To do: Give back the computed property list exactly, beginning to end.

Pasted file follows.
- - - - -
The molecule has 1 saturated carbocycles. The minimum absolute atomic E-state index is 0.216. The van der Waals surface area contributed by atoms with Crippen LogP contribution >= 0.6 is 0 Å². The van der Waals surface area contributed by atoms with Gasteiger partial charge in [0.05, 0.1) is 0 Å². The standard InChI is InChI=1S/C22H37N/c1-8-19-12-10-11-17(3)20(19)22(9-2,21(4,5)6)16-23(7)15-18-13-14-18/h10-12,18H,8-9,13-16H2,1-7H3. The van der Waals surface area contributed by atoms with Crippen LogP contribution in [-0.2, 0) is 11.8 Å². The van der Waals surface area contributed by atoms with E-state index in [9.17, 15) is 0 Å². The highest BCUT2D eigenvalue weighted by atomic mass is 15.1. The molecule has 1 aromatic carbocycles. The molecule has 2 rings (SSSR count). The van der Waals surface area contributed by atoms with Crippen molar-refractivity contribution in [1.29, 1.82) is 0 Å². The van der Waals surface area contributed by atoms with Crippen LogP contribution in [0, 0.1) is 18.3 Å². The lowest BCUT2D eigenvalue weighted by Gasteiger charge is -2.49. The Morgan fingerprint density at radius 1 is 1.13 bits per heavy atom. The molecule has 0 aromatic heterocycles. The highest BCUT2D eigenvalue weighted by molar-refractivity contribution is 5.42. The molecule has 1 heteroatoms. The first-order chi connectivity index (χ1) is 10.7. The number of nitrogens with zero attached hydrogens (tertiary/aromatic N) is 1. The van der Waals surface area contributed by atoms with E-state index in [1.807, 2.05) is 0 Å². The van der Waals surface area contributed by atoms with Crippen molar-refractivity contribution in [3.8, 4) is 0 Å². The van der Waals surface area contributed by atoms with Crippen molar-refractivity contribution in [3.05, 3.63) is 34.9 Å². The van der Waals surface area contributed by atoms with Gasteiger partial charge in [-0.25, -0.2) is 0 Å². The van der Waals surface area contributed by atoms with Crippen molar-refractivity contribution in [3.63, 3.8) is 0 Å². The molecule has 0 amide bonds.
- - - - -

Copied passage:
The molecule has 1 saturated carbocycles. The minimum absolute atomic E-state index is 0.216. The van der Waals surface area contributed by atoms with Crippen LogP contribution >= 0.6 is 0 Å². The van der Waals surface area contributed by atoms with Gasteiger partial charge in [0.05, 0.1) is 0 Å². The standard InChI is InChI=1S/C22H37N/c1-8-19-12-10-11-17(3)20(19)22(9-2,21(4,5)6)16-23(7)15-18-13-14-18/h10-12,18H,8-9,13-16H2,1-7H3. The van der Waals surface area contributed by atoms with Crippen LogP contribution in [-0.2, 0) is 11.8 Å². The van der Waals surface area contributed by atoms with E-state index in [9.17, 15) is 0 Å². The highest BCUT2D eigenvalue weighted by atomic mass is 15.1. The molecule has 1 aromatic carbocycles. The molecule has 2 rings (SSSR count). The van der Waals surface area contributed by atoms with Crippen molar-refractivity contribution in [1.29, 1.82) is 0 Å². The van der Waals surface area contributed by atoms with Crippen LogP contribution in [0, 0.1) is 18.3 Å². The lowest BCUT2D eigenvalue weighted by Gasteiger charge is -2.49. The Morgan fingerprint density at radius 1 is 1.13 bits per heavy atom. The molecule has 0 aromatic heterocycles. The highest BCUT2D eigenvalue weighted by molar-refractivity contribution is 5.42. The molecule has 1 heteroatoms. The first-order chi connectivity index (χ1) is 10.7. The number of nitrogens with zero attached hydrogens (tertiary/aromatic N) is 1. The van der Waals surface area contributed by atoms with E-state index in [1.807, 2.05) is 0 Å². The van der Waals surface area contributed by atoms with Crippen molar-refractivity contribution in [3.8, 4) is 0 Å². The van der Waals surface area contributed by atoms with Crippen molar-refractivity contribution in [3.05, 3.63) is 34.9 Å². The van der Waals surface area contributed by atoms with Gasteiger partial charge in [-0.25, -0.2) is 0 Å². The van der Waals surface area contributed by atoms with Crippen molar-refractivity contribution in [3.63, 3.8) is 0 Å². The molecule has 0 amide bonds.